Appeal for pictures 
of 1909 car

Pictured is the car that is being currently restored
Pictured is the car that is being currently restored

A keen car enthusiast is appealing to readers of the Brechiner to help him track down a photograph of a car bought in 1909.

Martin Shelley, who lives in Tillicoultry, is currently helping a friend rebuild a SCAT car, which was originally made in 1909.

The orginal car would have looked similar to this 1910 model

The orginal car would have looked similar to this 1910 model

The parts of the car they are currently working on were found in a shed at Lundie Castle some 20 years ago.

Martin, who is a member of the Veteran Car Club, explained: “A friend found the remains of the car around 20 years ago at Lundie Castle Estate. We are trying to find a picture of the original car, and we are hoping against hope that there might be one out there somewhere in a family album.”

He continued: “We’ve been able to get a hold of the registration records which let us establish the owner and location. There is also a description but it would be nice if we could source a picture so we can work out what it looks like. It would be a great help for rebuilding it.”

The car in question is 22 horse power SCAT, which the old registration records have reveal was dark blue in colour. There were no doors on the front of the car, and the roof was made of canvas.

The records also revealed that the car was registered in May 1909 to a Mrs Dudley Stuart, and Martin is hoping that any remaining relatives, or keen historians in the town, may have a photo of the original car that would help them figure out how the final product should look like.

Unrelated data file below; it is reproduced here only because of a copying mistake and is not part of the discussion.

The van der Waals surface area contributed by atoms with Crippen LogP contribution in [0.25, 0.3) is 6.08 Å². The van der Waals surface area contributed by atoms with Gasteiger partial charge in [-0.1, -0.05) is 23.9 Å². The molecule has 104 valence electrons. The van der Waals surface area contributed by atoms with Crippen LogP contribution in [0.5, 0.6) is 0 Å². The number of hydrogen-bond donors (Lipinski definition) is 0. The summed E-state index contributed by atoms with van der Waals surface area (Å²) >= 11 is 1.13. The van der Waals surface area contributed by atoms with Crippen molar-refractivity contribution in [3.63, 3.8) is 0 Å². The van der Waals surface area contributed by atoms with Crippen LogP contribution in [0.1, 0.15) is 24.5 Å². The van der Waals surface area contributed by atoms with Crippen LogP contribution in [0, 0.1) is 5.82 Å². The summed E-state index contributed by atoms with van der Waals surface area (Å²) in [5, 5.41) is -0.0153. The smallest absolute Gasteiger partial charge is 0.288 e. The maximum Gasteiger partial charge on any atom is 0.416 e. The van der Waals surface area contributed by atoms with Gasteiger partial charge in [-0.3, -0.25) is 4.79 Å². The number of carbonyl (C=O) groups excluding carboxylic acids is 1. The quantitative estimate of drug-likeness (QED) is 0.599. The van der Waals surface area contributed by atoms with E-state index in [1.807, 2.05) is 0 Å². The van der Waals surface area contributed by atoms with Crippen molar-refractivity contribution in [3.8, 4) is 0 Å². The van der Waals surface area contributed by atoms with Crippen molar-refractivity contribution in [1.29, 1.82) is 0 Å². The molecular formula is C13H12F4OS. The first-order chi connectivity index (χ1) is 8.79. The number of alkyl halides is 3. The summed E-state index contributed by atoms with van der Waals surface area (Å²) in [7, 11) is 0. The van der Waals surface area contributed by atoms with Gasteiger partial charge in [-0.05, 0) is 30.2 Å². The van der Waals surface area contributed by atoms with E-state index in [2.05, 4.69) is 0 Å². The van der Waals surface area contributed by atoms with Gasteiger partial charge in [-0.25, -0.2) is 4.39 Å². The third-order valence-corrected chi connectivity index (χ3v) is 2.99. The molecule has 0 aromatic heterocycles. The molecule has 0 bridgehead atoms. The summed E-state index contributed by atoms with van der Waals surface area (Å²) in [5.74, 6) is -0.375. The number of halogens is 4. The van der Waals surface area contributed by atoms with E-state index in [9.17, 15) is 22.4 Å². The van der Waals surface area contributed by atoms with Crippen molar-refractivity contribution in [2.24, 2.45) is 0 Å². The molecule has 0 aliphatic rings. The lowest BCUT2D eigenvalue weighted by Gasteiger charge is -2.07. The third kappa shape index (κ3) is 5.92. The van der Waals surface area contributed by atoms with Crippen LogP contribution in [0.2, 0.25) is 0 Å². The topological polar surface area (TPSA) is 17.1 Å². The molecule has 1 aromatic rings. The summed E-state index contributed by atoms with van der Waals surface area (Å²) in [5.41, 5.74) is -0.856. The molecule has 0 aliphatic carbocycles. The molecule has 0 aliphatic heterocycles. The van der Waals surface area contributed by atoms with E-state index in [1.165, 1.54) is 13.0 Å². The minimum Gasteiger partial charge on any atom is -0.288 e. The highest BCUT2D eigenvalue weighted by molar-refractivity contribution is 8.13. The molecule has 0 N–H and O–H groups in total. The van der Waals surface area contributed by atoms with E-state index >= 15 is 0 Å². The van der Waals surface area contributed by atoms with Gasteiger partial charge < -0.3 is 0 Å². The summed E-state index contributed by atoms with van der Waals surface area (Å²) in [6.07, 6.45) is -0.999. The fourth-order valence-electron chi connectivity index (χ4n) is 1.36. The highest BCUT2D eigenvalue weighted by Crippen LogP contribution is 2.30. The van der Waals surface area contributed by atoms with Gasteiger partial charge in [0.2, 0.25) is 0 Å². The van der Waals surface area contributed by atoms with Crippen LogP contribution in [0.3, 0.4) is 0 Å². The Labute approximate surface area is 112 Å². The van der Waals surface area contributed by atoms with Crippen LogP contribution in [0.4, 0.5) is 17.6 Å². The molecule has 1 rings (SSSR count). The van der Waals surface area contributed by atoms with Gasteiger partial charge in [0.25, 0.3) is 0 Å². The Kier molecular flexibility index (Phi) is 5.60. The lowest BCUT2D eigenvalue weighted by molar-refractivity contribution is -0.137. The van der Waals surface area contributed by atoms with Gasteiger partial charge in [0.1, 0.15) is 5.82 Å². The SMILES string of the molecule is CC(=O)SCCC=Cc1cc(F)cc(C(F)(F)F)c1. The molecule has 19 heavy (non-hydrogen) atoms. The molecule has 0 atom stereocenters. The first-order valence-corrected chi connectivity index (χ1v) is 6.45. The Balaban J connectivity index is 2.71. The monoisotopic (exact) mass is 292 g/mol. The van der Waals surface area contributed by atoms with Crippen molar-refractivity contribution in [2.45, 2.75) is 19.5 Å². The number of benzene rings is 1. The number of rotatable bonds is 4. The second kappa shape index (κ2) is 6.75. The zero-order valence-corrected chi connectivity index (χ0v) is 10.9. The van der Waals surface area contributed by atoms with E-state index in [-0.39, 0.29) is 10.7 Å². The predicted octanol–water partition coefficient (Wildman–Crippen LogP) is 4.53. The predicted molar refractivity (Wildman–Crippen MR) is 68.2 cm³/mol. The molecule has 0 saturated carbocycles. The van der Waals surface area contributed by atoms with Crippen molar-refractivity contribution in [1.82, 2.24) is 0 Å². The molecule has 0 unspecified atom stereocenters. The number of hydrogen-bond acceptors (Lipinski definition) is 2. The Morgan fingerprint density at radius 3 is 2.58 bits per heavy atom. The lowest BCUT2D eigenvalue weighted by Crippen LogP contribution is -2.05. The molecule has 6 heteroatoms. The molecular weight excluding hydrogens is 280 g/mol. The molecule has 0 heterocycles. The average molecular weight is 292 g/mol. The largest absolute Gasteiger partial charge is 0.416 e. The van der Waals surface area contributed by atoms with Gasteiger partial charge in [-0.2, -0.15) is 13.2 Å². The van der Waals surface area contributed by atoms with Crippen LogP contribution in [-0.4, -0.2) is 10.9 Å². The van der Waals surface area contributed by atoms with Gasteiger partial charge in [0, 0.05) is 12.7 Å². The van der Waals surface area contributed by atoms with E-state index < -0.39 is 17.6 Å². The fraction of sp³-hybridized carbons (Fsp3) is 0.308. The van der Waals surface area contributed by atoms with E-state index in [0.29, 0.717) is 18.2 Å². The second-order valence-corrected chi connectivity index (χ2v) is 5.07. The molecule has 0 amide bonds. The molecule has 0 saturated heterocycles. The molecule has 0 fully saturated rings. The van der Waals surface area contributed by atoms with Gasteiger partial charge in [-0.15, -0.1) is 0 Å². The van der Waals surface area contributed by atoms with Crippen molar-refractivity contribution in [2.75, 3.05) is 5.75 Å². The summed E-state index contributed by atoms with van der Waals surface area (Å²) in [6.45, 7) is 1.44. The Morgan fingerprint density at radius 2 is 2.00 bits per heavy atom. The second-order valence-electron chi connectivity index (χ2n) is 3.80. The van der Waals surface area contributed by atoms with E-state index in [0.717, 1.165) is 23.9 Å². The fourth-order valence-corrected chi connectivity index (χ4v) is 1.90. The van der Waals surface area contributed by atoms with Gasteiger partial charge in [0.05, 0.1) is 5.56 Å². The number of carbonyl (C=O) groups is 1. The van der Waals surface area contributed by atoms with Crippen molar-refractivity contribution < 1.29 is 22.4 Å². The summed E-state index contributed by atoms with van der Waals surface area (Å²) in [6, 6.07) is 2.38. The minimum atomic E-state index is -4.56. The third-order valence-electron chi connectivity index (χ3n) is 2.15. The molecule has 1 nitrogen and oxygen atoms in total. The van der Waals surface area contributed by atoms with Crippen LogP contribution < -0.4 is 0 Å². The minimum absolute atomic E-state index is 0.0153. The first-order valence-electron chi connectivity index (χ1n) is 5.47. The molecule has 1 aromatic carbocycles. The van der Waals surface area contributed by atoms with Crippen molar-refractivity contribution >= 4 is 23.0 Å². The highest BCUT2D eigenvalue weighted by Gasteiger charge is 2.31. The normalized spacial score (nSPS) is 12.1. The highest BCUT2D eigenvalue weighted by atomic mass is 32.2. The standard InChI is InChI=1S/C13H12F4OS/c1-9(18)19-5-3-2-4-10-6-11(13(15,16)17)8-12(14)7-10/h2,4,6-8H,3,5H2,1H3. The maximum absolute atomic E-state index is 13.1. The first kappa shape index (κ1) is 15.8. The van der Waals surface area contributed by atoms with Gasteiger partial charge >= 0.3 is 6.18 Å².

Martin added: “It was a car very much of its period. They stopped producing them in that style before the first world war.”

When the parts of the car were first discovered, all that was left was the frame. Martin explained: “It was in fairly poor condition when it was found. It was mainly the chassis of the car. There was also brass hub caps with Scat on it, so that helped establish the make of the car.”

The process of rebuilding that car has been very slow, because, as Martin explains, “parts and information is hard to find”.

He said: “We’ve made great progress, but we’ve now hit a wall as we can’t find a picture of the original.”

Martin provided images of what the car would have looked liked originally. He explained: “It is a catalogue illustration of a 22HP SCAT. Although this is a year or so later than the car in question, it would look very similar to this.”

He added: “If we could locate an original picture of the car that would be a tremendous help.”